Research from the University of Pennsylvania could shed light on the distribution of one of the most mysterious substances in the universe.
In the 1970s, scientists noticed something strange about the motion of galaxies. All the matter at the edge of spiral galaxies was rotating just as fast as material in the inner part of the galaxy. But according to the laws of gravity, objects on the outskirts should be moving slower.
The explanation: A form of matter called dark matter that does not directly interact with light.
Many scientists now believe that more than 80 percent of the matter of the universe is locked away in mysterious, as yet undetected, particles of dark matter, which affect everything from how objects move within a galaxy to how galaxies and galaxy clusters clump together in the first place.
This dark matter extends far beyond the reach of the furthest stars in the galaxy, forming what scientists call a dark matter halo. While stars within the galaxy all rotate in a neat, organized disk, these dark matter particles are like a swarm of bees, moving chaotically in random directions, which keeps them puffed up to balance the inward pull of gravity.
Bhuvnesh Jain, a physics professor in Penn's School of Arts & Sciences, and postdoc Eric Baxter are conducting research that could give new insights into the structure of these halos.
The researchers wanted to investigate whether these dark matter halos have an edge or boundary.
"People have generally imagined a pretty smooth transition from the matter bound to the galaxy to the matter between galaxies, which is also gravitationally attracted to the galaxies and clusters," Jain said. "But theoretically, using computer simulations a few years ago, researchers at the University of Chicago showed that for galaxy clusters a sharp boundary is expected, providing a distinct transition that we should be able to see through a careful analysis of the data."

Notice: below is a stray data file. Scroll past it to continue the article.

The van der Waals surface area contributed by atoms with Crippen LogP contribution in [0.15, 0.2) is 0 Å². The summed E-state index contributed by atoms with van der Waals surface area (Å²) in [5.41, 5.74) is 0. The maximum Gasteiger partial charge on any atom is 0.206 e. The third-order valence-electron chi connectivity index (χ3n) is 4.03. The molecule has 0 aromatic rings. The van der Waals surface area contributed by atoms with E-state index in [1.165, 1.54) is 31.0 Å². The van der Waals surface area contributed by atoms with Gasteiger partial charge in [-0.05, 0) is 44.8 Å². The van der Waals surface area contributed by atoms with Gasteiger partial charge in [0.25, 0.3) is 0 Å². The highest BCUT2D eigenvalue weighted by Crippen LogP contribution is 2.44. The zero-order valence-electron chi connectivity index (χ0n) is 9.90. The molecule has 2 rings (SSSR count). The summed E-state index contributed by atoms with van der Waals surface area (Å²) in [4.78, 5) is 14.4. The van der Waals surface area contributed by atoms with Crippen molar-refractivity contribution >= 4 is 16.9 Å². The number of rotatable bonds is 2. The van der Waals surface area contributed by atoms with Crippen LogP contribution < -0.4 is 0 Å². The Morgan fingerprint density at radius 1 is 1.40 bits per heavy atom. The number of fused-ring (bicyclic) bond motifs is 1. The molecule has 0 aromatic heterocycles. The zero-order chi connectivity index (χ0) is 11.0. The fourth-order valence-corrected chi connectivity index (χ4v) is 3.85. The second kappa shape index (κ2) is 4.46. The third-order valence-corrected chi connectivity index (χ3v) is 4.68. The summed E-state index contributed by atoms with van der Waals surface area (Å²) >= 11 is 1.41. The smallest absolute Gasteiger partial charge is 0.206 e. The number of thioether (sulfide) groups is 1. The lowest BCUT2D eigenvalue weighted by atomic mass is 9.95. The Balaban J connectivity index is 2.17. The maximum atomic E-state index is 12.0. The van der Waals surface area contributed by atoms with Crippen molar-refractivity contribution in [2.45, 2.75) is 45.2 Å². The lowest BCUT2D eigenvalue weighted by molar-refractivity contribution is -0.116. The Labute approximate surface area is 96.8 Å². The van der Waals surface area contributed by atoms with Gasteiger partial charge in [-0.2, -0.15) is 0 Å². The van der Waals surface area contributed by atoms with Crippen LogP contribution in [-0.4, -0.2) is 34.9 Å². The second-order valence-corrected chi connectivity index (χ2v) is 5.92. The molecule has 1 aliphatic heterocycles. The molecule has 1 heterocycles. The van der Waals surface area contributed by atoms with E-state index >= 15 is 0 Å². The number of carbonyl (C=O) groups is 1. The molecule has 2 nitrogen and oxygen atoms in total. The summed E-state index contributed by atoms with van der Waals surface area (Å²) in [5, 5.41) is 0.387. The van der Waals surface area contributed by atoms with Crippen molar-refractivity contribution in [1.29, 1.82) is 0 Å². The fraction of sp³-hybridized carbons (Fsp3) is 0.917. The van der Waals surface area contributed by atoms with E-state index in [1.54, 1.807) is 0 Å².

Scientists believe that this region, or "edge" is due to the "splashback effect."
"You have this big dark matter halo sitting there," Baxter said, "and it's been accreting matter gravitationally over its entire history. As that matter gets pulled in, it gets faster and faster. When it finally falls into the halo, it turns around and starts to orbit. That turnaround is what people have started calling splashback, because stuff is splashing back in some sense."
As the matter "splashes back," it slows down. Because this effect is happening in many different directions, it leads to a buildup of matter right at the edge of the halo and a steep fall-off in the amount of matter right outside of that position. This is what the Penn researchers explored in the data.
Using a galaxy survey called the Sloan Digital Sky Survey, or SDSS, Baxter and Jain looked at the distribution of galaxies around clusters. They formed a team of experts at the University of Chicago and other institutions around the world to examine thousands of galaxy clusters. Using statistical tools to do a joint analysis of several million galaxies around them, they found a drop at the edge of the cluster. Baxter and collaborator Chihway Chang at the University of Chicago led a paper reporting the findings, accepted for publication in the Astrophysical Journal.
In addition to seeing this edge when they looked at galaxy distribution, the researchers also saw evidence of it in the form of galaxy colors.